The internet loves mysterious product unveilings, especially those promising to revolutionize the world and how we live in it. (Think Apple’s iPhone.) But few (except for maybe the iPhone) actually live up to the hype. (Or so I hear. Anyone wanna get me an iPhone?)
Now, after nearly a decade of secrecy, Bloom Energy CEO K.R. Sridhar is coming out of the shadows to tell the world how his “Bloom Box” will do all of this and more as a “zero-emissions” mini-power plant. Bloom Energy debuted its heady energy dreams in an exclusive interview on 60 Minutes this past Sunday, with the company’s official launch to come on Wednesday at early customer eBay’s California headquarters. Google, Wal-Mart, and FedEx have also been quietly testing these heavily-subsidized magic boxes on their premises, with encouraging energy and cost savings thus far.
But, zero emissions? A backyard power plant-in-a-box? Sounds fancy, but what is a Bloom Box and is it really the next “energy breakthrough”?
The Bloom Box is a fuel cell, not an energy source.
According to CBS, it’s “a new kind of fuel cell, which is like a very skinny battery that always runs. Sridhar feeds oxygen to it on one side, and fuel on the other. The two combine within the cell to create a chemical reaction that produces electricity. There’s no need for burning or combustion, and no need for power lines from an outside source.”
But the box still requires a fuel source, which 60 Minutes interviewer Lesley Stahl glosses over in a few sentences:
To make power, you’d still need fuel. Many past fuel cells failed because they needed expensive pure hydrogen. Not this box.
“Our system can use fossil fuels like natural gas. Our system can use renewable fuels like landfill gas, bio-gas,” Sridhar told Stahl. “We can use solar.”
“Hydrocarbons such as natural gas or biofuel (stored in an adjacent tank) are pumped into the Bloom Box — ceramic plates stacked atop each other to form modules that can be assembled into a unit of any size — and out comes abundant, reliable, cleaner electricity.”
UPDATE: The original quote by the Christian Science Monitor incorrectly tried to explain how the Bloom Box might use renewable vs. fossil fuels. CO2 would not be emitted from “whatever power plant is feeding the Bloom Box,” but instead, would be a by-product of the methane fuel feeding it (whether it’s from natural gas or landfill gas). Fuel could not (and should not) come directly from solar or wind, because that’s an inefficient use of electricity, which is difficult to store and should be used immediately. The “zero emissions” claim only holds up in the same way that biofuels take CO2 out of the system upstream. Bloom Boxes would likely be using natural gas most of the time, which is far from zero emissions.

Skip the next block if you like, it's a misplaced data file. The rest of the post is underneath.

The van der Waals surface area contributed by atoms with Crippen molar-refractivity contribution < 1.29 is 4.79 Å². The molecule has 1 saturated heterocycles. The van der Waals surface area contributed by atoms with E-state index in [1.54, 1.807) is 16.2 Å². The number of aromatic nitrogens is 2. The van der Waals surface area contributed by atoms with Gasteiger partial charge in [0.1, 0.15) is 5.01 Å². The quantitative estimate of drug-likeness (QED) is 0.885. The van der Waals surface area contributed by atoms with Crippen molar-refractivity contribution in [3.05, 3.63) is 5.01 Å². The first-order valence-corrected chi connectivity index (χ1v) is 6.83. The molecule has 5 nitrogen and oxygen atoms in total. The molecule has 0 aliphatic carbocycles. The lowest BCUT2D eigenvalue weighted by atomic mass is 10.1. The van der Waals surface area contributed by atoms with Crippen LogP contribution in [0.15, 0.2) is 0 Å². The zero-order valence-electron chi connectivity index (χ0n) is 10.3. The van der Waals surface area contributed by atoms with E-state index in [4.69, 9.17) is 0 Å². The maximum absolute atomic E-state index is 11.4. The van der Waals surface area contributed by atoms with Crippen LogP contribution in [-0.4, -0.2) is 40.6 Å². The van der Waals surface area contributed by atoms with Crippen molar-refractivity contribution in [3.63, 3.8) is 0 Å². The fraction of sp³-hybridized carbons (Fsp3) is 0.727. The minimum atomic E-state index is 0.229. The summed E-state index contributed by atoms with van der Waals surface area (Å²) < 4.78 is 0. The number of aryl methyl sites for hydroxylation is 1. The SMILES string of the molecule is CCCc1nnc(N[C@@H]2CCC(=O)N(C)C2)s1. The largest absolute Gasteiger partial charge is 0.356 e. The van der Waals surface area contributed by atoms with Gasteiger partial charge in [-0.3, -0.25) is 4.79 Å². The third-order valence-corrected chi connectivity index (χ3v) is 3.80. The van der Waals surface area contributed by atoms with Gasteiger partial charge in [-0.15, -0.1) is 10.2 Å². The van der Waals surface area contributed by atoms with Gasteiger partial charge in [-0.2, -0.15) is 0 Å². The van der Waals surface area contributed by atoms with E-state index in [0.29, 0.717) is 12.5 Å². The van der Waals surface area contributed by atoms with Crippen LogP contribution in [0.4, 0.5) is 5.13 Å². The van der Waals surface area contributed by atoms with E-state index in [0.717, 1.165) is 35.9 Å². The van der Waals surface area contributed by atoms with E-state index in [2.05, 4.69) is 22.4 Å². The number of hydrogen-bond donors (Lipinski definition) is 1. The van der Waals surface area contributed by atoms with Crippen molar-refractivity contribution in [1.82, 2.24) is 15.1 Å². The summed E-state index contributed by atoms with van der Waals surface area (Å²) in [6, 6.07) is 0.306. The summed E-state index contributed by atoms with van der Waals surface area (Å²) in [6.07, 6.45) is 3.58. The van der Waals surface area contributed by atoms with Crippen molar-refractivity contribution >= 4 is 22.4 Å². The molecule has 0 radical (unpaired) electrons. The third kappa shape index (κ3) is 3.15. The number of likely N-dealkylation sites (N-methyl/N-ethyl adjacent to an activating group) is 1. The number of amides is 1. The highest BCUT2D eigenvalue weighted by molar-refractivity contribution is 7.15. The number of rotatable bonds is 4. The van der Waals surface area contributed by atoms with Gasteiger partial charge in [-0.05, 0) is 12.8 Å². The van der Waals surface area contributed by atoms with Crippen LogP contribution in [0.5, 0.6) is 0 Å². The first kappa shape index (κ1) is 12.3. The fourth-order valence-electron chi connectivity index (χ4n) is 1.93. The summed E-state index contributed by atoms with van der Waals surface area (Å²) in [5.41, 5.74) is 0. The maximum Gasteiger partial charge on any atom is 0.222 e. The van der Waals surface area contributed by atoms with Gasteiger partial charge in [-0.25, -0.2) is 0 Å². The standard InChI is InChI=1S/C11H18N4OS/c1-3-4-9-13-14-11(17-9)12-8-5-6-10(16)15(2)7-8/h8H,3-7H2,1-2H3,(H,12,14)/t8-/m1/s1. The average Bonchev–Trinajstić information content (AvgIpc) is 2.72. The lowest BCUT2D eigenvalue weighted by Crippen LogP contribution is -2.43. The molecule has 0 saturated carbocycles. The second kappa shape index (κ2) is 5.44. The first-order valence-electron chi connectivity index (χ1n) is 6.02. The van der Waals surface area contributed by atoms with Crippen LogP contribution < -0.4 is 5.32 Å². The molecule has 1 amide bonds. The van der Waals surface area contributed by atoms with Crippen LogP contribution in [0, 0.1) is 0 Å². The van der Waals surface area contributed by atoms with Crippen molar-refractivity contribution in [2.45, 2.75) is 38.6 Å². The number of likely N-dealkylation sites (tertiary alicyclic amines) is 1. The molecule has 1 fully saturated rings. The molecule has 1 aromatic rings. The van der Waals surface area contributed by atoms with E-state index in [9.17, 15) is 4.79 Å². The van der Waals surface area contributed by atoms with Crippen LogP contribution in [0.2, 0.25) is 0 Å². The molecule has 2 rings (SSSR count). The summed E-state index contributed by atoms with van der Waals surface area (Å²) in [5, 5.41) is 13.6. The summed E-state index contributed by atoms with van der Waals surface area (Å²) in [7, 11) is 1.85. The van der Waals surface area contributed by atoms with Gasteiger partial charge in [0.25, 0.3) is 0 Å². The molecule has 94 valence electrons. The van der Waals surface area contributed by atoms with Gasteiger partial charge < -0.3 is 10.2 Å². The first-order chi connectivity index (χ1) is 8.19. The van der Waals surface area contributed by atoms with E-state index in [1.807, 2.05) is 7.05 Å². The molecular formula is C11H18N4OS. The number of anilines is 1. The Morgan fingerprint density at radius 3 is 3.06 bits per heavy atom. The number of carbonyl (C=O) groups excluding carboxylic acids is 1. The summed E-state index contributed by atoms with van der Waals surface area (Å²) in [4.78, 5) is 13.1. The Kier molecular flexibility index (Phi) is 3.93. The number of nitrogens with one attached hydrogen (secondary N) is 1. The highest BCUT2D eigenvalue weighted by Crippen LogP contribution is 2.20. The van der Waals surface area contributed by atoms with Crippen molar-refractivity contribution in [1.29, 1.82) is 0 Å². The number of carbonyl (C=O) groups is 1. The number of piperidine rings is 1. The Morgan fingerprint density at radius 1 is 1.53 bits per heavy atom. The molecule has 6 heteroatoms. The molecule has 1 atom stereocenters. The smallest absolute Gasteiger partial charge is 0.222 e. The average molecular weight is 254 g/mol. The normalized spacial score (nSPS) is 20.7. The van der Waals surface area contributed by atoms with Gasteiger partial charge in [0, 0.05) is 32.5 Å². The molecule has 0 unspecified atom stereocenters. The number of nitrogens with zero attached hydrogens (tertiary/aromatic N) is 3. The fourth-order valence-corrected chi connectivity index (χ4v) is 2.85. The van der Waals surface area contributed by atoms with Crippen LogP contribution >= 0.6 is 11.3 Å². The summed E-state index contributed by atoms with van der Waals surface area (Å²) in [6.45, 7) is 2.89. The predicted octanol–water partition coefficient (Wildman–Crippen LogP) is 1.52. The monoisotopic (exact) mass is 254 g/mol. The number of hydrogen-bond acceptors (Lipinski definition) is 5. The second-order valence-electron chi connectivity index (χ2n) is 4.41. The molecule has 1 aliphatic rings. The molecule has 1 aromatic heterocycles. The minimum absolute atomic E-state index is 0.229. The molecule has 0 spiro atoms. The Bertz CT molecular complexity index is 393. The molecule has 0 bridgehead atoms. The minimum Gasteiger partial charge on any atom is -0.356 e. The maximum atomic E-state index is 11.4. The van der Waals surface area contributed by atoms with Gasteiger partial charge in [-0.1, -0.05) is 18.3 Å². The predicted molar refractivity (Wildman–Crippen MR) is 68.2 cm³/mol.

Venture capitol blog VentureBeat hones in on some of the more interesting points about this invention:
“Right now, it’s available on a large scale, with each box costing as much as $800,000. In the next five to ten years, Bloom says it will release smaller boxes for individual households costing less than $3,000. If this happens, there is a chance that Bloom Boxes could [supplant] utilities and long-distance transmission lines — not to mention capital intensive wind farms and solar arrays.”
I could imagine these boxes perhaps replacing million-dollar-a-mile transmission lines, but I doubt the Bloom Box will electrify the power industry if it’s supposedly replacing many of the clean energy sources it would require for fuel.
And with this list of 10 Fuel Cell Startups Hot On Bloom Energy’s Trail, Earth2Tech emphasizes that Bloom isn’t the only company out there trying to master fuel cell technology: “In fact, stationary fuel cells — devices that chemically convert hydrogen into electricity and water, or hydrogen-containing fuels into power, water and various byproducts — are already a highly-populated industry.”
Here’s the best analogy I’ve come up with for the potential of the Bloom Box: It isn’t the internet; that would be the fuel, which may or may not be renewable. The Bloom Box is more akin to the wireless router — rather than the dial-up modem — that gets the internet to your laptop (aka your house). But right now it’s one heck of a pricey router.
Watch the 60 Minutes interview with Lesley Stahl: